Saturday, May 29, 2010

Marriage and Parenthood, The Catholic Ideal - May 29


[continued from yesterday]

...The Church recognizes three normal states of life: marriage, which is good; single blessedness in the world, which is better; single blessedness in religion, which is best.

This does not mean however that the single life is better for everybody, nor that the religious life is the best for everybody. These states are only good, better, and best, when regarded in themselves.

If we look at them with regard to particular people, the order of good, better, and best may be reversed. Indeed, for the vast majority of people marriage is by far the best thing. The single life In the world would maim them, and perhaps life in religion would ruin them.

Everything depends on the Individual's circumstances, his temperament, his health, his ability, his desires, above all his graces. This then is the problem with which all young people are confronted: To what state of life am I called?

Let us say at the outset that the solution is love.

But what is love? Its mystic nature defies an exhaustive description. There is, however, a simple definition which may be applied to every kind of love. It is: To will good for some one.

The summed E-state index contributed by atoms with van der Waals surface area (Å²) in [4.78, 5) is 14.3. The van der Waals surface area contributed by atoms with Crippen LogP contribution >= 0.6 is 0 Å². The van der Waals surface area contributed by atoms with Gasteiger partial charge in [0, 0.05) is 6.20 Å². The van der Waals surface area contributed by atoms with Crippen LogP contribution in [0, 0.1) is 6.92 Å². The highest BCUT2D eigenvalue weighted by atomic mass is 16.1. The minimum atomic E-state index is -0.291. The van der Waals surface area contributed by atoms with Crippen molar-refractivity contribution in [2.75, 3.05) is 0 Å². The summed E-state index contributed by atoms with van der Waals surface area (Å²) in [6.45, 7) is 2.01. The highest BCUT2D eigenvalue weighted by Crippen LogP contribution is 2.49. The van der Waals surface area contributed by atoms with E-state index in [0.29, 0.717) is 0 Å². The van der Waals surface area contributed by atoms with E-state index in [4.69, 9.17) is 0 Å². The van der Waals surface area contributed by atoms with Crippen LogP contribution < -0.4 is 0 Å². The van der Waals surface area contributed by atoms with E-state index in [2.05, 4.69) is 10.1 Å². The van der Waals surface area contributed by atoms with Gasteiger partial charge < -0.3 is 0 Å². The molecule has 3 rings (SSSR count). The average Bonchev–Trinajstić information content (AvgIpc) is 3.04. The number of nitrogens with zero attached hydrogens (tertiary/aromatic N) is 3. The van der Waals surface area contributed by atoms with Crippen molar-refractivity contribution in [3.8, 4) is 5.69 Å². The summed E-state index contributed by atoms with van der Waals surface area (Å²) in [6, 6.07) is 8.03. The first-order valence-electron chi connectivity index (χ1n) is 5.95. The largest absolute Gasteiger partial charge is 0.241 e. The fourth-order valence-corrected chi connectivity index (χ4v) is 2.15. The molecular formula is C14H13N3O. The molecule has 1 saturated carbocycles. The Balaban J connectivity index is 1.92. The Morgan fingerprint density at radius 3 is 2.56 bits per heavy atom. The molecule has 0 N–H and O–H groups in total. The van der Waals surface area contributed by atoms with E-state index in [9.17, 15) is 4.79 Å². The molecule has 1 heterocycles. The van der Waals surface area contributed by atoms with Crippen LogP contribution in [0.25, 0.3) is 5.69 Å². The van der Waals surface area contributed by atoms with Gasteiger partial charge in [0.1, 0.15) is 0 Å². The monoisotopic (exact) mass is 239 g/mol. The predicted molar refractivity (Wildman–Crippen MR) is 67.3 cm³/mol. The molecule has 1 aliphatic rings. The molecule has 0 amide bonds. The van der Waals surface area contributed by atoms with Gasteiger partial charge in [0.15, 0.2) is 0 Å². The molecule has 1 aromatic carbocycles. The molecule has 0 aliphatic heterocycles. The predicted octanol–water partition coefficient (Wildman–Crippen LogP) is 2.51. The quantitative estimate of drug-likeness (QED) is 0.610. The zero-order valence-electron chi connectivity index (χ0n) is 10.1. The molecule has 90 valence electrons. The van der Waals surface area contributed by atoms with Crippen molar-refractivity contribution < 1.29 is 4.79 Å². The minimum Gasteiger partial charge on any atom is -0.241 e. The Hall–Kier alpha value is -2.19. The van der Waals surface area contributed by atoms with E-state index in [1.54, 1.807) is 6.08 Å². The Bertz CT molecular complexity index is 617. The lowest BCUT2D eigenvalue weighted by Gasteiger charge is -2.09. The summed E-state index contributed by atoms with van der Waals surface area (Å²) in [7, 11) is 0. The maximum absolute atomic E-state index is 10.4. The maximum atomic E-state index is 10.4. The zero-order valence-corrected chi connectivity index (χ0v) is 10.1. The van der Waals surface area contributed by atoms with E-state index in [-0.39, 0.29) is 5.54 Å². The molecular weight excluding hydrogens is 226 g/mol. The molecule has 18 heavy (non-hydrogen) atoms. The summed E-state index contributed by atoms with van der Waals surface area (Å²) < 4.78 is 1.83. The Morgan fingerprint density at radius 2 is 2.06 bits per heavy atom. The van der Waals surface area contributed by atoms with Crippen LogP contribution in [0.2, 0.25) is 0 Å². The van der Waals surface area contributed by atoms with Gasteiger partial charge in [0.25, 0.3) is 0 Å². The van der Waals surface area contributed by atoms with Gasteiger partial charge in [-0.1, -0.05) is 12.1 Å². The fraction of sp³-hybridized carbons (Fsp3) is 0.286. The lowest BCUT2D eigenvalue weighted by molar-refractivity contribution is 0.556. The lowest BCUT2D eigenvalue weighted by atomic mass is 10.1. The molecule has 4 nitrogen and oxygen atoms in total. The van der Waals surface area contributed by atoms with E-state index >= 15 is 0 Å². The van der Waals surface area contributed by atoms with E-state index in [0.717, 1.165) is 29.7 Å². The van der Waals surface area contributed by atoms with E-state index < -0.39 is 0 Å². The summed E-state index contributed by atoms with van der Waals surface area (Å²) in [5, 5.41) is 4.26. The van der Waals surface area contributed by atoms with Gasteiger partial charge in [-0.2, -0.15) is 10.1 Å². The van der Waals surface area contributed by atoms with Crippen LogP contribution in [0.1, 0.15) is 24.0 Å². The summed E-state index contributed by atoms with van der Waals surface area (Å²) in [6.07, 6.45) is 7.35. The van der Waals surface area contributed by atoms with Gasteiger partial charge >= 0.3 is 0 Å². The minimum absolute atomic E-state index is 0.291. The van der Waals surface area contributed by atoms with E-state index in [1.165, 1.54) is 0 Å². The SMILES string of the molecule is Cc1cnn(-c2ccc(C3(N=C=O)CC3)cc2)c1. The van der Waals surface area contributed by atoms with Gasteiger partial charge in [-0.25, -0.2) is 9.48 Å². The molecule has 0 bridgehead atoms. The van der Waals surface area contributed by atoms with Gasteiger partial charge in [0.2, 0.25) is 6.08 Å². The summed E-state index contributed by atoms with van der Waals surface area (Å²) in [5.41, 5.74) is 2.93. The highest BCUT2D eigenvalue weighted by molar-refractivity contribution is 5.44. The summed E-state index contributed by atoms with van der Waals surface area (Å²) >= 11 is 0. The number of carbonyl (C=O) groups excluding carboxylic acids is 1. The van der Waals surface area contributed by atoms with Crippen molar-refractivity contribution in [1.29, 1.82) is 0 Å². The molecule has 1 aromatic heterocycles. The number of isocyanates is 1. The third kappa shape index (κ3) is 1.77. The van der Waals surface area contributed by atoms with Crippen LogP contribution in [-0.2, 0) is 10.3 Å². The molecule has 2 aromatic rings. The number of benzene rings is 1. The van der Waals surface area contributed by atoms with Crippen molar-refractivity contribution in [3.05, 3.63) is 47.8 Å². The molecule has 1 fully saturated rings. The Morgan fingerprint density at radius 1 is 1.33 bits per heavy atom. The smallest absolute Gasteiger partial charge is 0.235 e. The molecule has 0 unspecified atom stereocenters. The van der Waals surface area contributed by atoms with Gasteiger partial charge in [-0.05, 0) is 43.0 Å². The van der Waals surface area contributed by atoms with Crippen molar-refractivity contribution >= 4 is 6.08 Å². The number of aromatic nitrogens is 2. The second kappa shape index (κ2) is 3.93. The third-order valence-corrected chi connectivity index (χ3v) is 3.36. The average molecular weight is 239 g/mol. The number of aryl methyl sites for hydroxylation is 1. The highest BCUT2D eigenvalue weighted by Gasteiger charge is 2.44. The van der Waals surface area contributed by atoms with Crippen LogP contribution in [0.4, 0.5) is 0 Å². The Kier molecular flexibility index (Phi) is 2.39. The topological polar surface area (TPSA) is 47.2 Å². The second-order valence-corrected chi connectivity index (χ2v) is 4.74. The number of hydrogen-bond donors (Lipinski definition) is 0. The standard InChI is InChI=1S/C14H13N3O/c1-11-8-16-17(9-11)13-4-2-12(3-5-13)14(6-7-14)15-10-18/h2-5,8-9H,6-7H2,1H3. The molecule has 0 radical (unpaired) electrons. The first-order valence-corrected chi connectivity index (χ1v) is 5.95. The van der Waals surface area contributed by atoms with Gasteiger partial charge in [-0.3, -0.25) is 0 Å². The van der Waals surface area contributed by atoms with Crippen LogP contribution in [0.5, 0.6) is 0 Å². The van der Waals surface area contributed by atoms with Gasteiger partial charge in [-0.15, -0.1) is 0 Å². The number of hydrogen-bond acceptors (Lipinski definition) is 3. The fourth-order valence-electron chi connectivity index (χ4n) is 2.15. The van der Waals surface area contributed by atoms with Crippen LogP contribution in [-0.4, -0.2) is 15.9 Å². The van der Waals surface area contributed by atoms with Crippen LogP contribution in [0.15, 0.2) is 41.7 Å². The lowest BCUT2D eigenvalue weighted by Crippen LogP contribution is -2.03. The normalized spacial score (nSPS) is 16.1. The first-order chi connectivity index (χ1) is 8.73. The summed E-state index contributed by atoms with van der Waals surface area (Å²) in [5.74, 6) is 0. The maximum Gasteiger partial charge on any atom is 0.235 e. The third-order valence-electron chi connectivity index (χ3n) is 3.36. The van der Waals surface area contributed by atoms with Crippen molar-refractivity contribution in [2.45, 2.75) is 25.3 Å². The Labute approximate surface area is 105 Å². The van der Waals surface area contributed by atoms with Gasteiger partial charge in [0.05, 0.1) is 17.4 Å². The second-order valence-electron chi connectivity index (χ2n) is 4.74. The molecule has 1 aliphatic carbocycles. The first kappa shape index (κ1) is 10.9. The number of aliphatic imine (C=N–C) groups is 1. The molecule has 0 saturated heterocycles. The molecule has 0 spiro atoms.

This is the essence of love, whether of father, mother, husband, wife, child, friend, or enemy. It may be accompanied by the passion of affection or by the passion of aversion.

If I love my mother, affection is also present. If I love my enemy, aversion is probably present. I may feel a dislike to a man, yet at the same time will to do him good.

Further, love may be devoid, or almost devoid, of passion. I may have a love for the religious life, for instance, without having any affection for it. I may see that only by entering religion shall I be able to do the greatest good to my fellow men.

Even though I have an aversion for common life and loss of liberty, yet I may see in those things my best chance of salvation and love them accordingly.

In the choice of a state of life then the leading question will be: Which state do I really love? Do I want to be married? Do I want to live singly in the world and devote myself to a special profession? Do I want to be a priest? Do I want to be a nun? Above all, is my desire constant, or do I waver between one thing and another, never knowing my own mind?....

[continued tomorrow]
From Marriage and Parenthood, The Catholic Ideal
By the Rev. Thomas J. Gerrard
Author of "Cords of Adam," "The Wayfarer's Vision," ETC.
Copyright, 1911, by Joseph F. Wagner, New York.

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